OCCRP Expands Investigative Reporting Network Into Africa

Published: 09 January 2017

Market in Lagos, Nigeria (Photo: Zouzou Wizman/Creative Commons Generic 2.0)Market in Lagos, Nigeria (Photo: Zouzou Wizman/Creative Commons Generic 2.0)

By Stella Roque

The Organized Crime and Corruption Reporting Project (OCCRP), one of the world’s largest investigative reporting organizations, is bringing its cross-border reporting expertise into Africa. The move comes as part of the Global Anti-Corruption Consortium, a new partnership with Transparency International (TI), which will see OCCRP launch new investigative projects worldwide.

“Africa plays such an important role in everything from migrant movements to minerals,” OCCRP Editor Drew Sullivan said, “Journalists there need to be better connected globally and we feel we can help do that by plugging in our partner networks.”

Paul Radu, OCCRP executive director, said, “Many transnational organized crime groups operate with impunity across the African continent. OCCRP and our African partners are committed to exposing their wrongdoings.”

High-level corruption, in particular, has been a significant problem where much of the continent’s resource wealth fails to benefit local populations.

“Financial flows, corporate structures, trade and crime have long been cross-border. Transcending national boundaries in terms of collaboration is logical and critical to unveiling the systemic design behind most illicit activities,” OCCRP’s Africa editor Khadija Sharife said.

“Working with some of Africa’s best and brightest media partners allows us to combine local expertise with OCCRP’s historical excellence," she added.

Generating more than 70 cross-border investigations per year and with a collective readership of more than 200 million through legacy media, OCCRP’s growing African body, from the Maghreb to the Horn of Africa, is designed to initiate and collaborate on cross-border investigations between Africa’s best journalists and their peers around the world.

"Africa has been for years used by criminals because of its weak legal systems and structures. We have hordes of corrupt leaders and public officials who aid organised crime,” said Collins Mtika, director of the Centre for Investigative Journalism Malawi, and one of OCCRP’s new partners.

“We think our partnership with OCCRP is a milestone and a step forward in the quest to rid of and expose the seemingly entrenched vice that deters the continent's development,” he added.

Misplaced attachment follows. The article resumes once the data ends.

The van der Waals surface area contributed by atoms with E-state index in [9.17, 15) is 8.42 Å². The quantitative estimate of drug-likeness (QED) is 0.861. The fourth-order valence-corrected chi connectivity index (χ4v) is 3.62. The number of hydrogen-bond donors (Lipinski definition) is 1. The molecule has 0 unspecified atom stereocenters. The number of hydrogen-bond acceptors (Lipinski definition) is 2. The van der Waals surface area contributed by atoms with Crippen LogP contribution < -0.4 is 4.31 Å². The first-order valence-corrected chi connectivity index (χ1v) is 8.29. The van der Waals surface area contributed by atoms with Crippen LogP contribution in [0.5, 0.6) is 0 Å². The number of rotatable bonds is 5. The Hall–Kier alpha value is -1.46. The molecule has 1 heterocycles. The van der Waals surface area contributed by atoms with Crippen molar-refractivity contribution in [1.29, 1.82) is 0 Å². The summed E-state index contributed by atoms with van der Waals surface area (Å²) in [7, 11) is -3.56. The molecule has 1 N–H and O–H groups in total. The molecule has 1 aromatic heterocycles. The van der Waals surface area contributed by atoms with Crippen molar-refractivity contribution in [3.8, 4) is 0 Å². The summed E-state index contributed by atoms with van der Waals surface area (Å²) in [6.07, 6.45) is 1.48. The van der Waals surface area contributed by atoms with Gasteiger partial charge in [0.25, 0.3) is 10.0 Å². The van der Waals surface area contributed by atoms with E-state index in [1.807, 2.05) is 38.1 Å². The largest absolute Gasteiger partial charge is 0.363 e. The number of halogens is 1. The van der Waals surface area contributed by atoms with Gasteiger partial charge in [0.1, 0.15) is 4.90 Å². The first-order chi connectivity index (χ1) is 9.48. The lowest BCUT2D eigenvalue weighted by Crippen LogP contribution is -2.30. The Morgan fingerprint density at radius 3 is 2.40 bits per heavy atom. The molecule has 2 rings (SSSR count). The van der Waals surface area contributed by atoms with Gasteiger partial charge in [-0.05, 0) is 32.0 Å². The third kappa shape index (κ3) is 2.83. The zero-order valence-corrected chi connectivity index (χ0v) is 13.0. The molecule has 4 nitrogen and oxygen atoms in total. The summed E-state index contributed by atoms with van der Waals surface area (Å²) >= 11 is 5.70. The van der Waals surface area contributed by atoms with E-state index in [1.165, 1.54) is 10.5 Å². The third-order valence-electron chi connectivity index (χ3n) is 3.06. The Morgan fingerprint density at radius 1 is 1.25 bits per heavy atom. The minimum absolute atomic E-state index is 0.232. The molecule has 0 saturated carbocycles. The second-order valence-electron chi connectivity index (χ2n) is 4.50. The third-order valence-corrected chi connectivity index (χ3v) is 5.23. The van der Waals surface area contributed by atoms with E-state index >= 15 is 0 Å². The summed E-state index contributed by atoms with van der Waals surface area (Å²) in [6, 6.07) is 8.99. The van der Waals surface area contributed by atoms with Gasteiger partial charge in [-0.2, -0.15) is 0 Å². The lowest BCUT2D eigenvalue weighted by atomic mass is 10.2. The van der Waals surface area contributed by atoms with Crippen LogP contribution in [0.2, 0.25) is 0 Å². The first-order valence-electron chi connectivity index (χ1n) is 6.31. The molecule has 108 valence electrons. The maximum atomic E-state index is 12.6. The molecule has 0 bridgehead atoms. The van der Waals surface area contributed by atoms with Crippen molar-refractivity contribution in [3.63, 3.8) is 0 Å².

In Togo, Maxime Domegni a reporter at L’Alternative, an independent media outlet, looks forward to the advantages the partnership will provide. “The partnership with OCCRP is a great opportunity giving us access to sources and resources we might not have been able to access on our own.

“The possibility to be able to connect with high-quality colleagues who share the same determination to uncover hidden facts regarding crime and corruption is already a significant resource.”

OCCRP Africa launches with more than a dozen African media partners including its regional partner the African Network of Centers for Investigative Reporting (ANCIR), and adding on award-winning media outlets such as South Africa’s premier investigative magazine, Noseweek; Nigeria’s leading investigative media house, the Premium Times, Kenya’s Africa Uncensored and Botswana’s INK among other partners, including The Oxpeckers Center for Investigative Environmental Journalism, another award-winning South African investigation unit focused on environmental issues.

Joel Konopo, managing partner of the Botswana-based INK Centre for Investigative Journalism, expressed confidence in the opportunities the new partnership represents for African journalists. The center was founded in 2015 to address the lack of development of in-depth journalism in the country.

“Collaborative journalism helps connect ideas while linking facts and perspectives especially in smaller newsrooms that have budgetary constraints,” Konopo said.

“Most newsrooms in Africa do not have the capacity to carry out high impact cross-border investigative stories hence the importance of collaboration with major organisations such as OCCRP.”